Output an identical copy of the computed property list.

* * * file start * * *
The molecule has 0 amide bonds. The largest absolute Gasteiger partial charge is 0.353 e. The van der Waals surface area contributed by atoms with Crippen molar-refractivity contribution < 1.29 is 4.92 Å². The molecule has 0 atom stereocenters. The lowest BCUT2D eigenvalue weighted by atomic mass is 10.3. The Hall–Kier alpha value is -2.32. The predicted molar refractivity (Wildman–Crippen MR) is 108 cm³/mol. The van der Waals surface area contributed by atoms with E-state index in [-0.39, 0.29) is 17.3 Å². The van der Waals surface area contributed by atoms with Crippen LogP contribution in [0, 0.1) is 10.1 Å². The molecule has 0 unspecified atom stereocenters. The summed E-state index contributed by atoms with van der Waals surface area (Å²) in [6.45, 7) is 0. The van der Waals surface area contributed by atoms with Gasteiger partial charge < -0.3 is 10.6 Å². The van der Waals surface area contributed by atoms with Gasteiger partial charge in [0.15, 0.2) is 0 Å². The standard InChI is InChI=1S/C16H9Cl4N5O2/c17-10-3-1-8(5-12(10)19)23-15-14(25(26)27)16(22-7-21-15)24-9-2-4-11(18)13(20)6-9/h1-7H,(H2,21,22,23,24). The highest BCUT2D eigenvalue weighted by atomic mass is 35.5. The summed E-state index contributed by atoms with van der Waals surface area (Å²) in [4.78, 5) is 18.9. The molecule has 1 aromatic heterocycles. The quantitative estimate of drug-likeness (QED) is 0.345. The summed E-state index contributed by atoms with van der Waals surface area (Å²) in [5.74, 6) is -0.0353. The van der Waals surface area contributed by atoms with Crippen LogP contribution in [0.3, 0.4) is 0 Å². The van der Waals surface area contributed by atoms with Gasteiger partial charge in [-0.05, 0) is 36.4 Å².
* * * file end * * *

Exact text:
The molecule has 0 amide bonds. The largest absolute Gasteiger partial charge is 0.353 e. The van der Waals surface area contributed by atoms with Crippen molar-refractivity contribution < 1.29 is 4.92 Å². The molecule has 0 atom stereocenters. The lowest BCUT2D eigenvalue weighted by atomic mass is 10.3. The Hall–Kier alpha value is -2.32. The predicted molar refractivity (Wildman–Crippen MR) is 108 cm³/mol. The van der Waals surface area contributed by atoms with E-state index in [-0.39, 0.29) is 17.3 Å². The van der Waals surface area contributed by atoms with Crippen LogP contribution in [0, 0.1) is 10.1 Å². The molecule has 0 unspecified atom stereocenters. The summed E-state index contributed by atoms with van der Waals surface area (Å²) in [6.45, 7) is 0. The van der Waals surface area contributed by atoms with Gasteiger partial charge < -0.3 is 10.6 Å². The van der Waals surface area contributed by atoms with Gasteiger partial charge in [0.15, 0.2) is 0 Å². The standard InChI is InChI=1S/C16H9Cl4N5O2/c17-10-3-1-8(5-12(10)19)23-15-14(25(26)27)16(22-7-21-15)24-9-2-4-11(18)13(20)6-9/h1-7H,(H2,21,22,23,24). The highest BCUT2D eigenvalue weighted by atomic mass is 35.5. The summed E-state index contributed by atoms with van der Waals surface area (Å²) in [4.78, 5) is 18.9. The molecule has 1 aromatic heterocycles. The quantitative estimate of drug-likeness (QED) is 0.345. The summed E-state index contributed by atoms with van der Waals surface area (Å²) in [5.74, 6) is -0.0353. The van der Waals surface area contributed by atoms with Crippen LogP contribution in [0.3, 0.4) is 0 Å². The van der Waals surface area contributed by atoms with Gasteiger partial charge in [-0.05, 0) is 36.4 Å².